A week after Lisa was last seen, Paul had cuts that hadn’t completely scabbed over — on his forearm and on one of his pinky fingers. (Court records)

Police also learned that Lisa had started a new relationship behind Paul’s back.

A man named Shakiene Lopez had started coming into the Kwik Stop and he became friends with Lisa. Their relationship quickly became romantic.

Police questioned Shakiene, who confirmed that he and Lisa were involved. Very involved. They were starting to plan a new life together and even talked about getting married.

But Shakiene had an alibi for the night Lisa disappeared. Police verified Shakiene’s alibi and ruled him out as a suspect.

Mysterious texts

Lisa’s friends and family told police that they started getting text messages from Lisa’s phone after she disappeared. One friend got two just the next day, though he couldn’t remember what they said and he deleted them from his phone.

But Lisa’s brother, Dexter Vincent, saved the texts he got.

Dexter Vincent, Lisa’s brother, lived in Philadelphia and started receiving a series of texts from his sister’s phone within days of her disappearance. (Michael Laughlin / South Florida Sun Sentinel)

Dexter had been leaving voicemails for Lisa since she vanished, but she never called back.

Instead, he started getting a string of texts from her. Some were so long that they were broken up into several texts — and they weren’t making much sense.

The first came to Dexter’s phone at 5:54 p.m. on October 9th, two days after Lisa disappeared.

Screenshots of text messages Dexter Vincent received from the phone of his sister, Lisa Spence, days after she disappeared. (Miramar police records)

Suspicious that it was not his sister who was sending the texts, Dexter replied just one time. In his text, he asked Lisa a question about a childhood friend that only she would know the answer to.

He got no answer. And the texts from Lisa’s phone stopped.

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Dexter was convinced it wasn’t her, and so were police. And when records from cellphone towers showed that Lisa’s phone was always in close proximity to Paul Edwards’ phone, it helped police zero in on him.

Blood in Lisa’s apartment

Armed with a warrant, detectives did a forensic search of Paul and Lisa’s apartment. They discovered tiny amounts of blood in the bathroom — and the placement and pattern looked suspicious.

Possible blood on tile in Lisa and Paul’s bathroom (Court records)
More blood was found on the door frame to the couple’s bathroom. (Court records)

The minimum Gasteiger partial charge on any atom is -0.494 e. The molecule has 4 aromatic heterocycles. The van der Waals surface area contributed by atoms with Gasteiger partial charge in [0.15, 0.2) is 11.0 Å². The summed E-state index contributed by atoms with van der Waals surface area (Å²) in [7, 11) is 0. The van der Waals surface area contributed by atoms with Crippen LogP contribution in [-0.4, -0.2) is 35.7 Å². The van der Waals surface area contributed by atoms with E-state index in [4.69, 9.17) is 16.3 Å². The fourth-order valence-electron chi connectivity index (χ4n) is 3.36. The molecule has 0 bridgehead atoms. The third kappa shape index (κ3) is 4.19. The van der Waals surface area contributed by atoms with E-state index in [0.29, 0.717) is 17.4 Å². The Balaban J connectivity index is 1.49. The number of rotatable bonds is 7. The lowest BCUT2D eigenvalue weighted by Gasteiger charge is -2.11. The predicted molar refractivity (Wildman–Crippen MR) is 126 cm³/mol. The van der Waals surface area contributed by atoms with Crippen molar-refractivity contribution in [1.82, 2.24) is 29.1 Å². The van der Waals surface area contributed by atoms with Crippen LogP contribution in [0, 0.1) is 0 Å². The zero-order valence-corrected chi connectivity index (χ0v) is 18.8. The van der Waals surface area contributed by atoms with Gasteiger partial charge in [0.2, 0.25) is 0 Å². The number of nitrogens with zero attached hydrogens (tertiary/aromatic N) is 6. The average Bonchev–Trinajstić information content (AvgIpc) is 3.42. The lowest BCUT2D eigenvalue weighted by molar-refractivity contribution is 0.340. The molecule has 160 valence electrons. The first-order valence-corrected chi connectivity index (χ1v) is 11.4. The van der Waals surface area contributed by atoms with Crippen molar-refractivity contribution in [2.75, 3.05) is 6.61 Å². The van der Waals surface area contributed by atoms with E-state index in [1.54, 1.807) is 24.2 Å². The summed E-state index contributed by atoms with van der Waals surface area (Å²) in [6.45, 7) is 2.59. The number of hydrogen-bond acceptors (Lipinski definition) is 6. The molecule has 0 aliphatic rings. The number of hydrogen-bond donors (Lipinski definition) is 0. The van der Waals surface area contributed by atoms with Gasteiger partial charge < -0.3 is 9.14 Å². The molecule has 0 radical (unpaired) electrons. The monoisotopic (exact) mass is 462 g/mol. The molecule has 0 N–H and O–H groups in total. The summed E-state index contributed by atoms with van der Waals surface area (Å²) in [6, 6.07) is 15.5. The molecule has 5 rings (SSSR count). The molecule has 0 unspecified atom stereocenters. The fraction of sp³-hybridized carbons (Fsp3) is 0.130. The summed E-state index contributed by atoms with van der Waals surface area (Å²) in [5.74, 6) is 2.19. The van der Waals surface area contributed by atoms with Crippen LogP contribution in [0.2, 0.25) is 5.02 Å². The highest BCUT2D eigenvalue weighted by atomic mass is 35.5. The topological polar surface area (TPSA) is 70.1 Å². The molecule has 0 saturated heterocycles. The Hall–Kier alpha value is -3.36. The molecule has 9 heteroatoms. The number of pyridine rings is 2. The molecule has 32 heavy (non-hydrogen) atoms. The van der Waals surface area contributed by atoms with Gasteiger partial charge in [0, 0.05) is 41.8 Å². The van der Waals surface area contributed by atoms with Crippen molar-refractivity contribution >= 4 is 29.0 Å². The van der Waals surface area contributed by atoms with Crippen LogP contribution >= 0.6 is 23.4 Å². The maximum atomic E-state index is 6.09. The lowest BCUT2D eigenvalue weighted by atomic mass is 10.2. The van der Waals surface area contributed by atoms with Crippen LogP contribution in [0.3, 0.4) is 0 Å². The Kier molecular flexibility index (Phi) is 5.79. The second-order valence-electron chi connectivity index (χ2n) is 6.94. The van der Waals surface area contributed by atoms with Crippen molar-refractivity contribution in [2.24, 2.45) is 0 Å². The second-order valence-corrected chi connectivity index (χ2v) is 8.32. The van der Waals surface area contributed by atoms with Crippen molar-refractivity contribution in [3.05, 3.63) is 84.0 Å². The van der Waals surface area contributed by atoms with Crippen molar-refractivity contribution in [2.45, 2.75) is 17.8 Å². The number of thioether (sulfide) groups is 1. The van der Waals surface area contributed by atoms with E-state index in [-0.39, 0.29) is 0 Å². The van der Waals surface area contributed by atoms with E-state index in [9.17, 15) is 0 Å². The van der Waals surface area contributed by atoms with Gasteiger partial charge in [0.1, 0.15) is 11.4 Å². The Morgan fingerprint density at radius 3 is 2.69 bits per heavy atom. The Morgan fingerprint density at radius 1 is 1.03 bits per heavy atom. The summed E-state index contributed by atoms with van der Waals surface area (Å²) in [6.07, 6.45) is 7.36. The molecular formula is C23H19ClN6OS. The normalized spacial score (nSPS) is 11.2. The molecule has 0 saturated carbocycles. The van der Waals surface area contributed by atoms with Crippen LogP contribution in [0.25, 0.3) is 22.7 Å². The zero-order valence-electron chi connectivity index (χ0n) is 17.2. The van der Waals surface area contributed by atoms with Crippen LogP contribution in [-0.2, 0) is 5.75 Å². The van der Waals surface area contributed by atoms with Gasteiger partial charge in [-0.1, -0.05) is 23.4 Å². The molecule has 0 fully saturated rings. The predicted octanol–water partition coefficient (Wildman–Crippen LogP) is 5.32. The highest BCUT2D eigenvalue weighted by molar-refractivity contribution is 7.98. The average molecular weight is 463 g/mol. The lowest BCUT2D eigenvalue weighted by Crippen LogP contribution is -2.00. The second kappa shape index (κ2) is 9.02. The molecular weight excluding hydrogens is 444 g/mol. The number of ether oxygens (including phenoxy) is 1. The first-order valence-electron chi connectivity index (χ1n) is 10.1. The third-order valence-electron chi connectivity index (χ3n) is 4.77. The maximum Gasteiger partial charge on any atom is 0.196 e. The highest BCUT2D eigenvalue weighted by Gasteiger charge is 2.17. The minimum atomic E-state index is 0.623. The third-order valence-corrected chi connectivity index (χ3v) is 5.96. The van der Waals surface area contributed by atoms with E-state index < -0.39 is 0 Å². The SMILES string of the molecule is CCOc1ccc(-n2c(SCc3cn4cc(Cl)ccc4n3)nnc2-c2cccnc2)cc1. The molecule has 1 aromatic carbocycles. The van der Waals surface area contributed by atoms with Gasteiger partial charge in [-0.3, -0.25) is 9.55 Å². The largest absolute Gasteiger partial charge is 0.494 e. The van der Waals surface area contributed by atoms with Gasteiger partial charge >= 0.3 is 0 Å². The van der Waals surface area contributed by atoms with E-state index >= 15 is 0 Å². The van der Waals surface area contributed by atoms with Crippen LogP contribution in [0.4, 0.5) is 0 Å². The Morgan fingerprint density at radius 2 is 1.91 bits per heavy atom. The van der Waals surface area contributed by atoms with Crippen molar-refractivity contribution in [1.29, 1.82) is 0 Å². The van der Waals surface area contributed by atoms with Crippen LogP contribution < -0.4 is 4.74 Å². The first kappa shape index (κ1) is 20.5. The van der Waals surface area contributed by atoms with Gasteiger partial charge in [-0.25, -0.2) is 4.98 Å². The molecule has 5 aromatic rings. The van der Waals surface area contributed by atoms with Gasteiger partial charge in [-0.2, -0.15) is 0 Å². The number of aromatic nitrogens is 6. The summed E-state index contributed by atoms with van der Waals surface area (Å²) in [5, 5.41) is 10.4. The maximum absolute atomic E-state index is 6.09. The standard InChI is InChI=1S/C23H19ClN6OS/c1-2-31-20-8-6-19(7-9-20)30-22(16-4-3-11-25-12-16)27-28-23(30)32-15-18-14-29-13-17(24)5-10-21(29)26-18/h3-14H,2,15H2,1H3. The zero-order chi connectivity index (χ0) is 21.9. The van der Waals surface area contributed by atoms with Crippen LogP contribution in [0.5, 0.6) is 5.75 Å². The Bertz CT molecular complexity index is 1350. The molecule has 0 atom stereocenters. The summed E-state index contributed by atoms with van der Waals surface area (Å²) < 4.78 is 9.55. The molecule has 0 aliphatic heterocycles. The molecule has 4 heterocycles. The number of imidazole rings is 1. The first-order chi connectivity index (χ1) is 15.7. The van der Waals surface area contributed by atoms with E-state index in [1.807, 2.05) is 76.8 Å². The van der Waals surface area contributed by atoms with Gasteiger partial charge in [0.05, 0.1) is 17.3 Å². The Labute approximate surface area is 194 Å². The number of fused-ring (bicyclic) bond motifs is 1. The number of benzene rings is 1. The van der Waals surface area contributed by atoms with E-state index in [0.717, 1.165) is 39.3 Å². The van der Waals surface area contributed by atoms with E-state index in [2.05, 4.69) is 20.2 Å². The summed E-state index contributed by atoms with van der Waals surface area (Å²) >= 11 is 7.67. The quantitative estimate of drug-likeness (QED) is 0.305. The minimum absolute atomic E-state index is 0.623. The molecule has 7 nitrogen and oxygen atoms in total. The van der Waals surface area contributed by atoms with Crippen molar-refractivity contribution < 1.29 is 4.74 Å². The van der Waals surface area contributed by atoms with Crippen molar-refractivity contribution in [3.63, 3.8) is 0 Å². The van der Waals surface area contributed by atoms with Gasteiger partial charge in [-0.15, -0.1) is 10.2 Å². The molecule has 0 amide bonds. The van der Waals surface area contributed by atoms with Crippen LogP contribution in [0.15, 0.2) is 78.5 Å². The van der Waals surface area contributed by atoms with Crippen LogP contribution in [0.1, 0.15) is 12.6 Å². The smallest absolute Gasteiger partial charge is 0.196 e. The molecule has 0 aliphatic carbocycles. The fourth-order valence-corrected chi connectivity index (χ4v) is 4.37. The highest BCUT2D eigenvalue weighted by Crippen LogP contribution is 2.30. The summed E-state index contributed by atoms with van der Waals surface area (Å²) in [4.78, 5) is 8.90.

The blood was found on a vanity, the backsplash tiles above the bathtub and on the bathroom door frame.

And when police found the rental car Paul had been driving at the time of Lisa’s disappearance, they found blood in there, too. It was on the jamb of the back left door.

Police say Paul’s mother rented a Toyota Highlander for him, and he was driving it in the days around Lisa’s disappearance. Detectives found blood inside the SUV. (Miramar police records)

Detectives were closing in on Paul Edwards. But they were still missing key pieces of the puzzle.

Most importantly, they were missing Lisa. Without her — or her body — they couldn’t even prove a crime had taken place.

But just two months into the investigation, that would change in a field in Miami Gardens about 10 minutes from Paul and Lisa’s apartment.

(Miramar police records)

About Felonious Florida

The Felonious Florida podcast is produced by the South Florida Sun Sentinel and presented in audio form in partnership with Wondery. Reporting is based on court documents, interviews, police reports and media coverage. The show was created by Lisa Arthur and Juan Ortega and is produced by David Schutz. Reporting by Stephen Hobbs, Juan Ortega, Marc Freeman and Tonya Alanez. Editing by Randy Roguski. The host of Felonious Florida is EmmaKate Austin. Sound direction by Sean Pitts with additional recordings by Carline Jean, Susan Stocker and John McCall. Web design by Yiran Zhu. The Felonious Florida team includes Dana Banker, Danny Sanchez, Cindy Choi and Kelly Frye.

Have a comment or question about this podcast or the cases it features, leave a recording at 954-283-7531 or email us at feedback@feloniousflorida.com.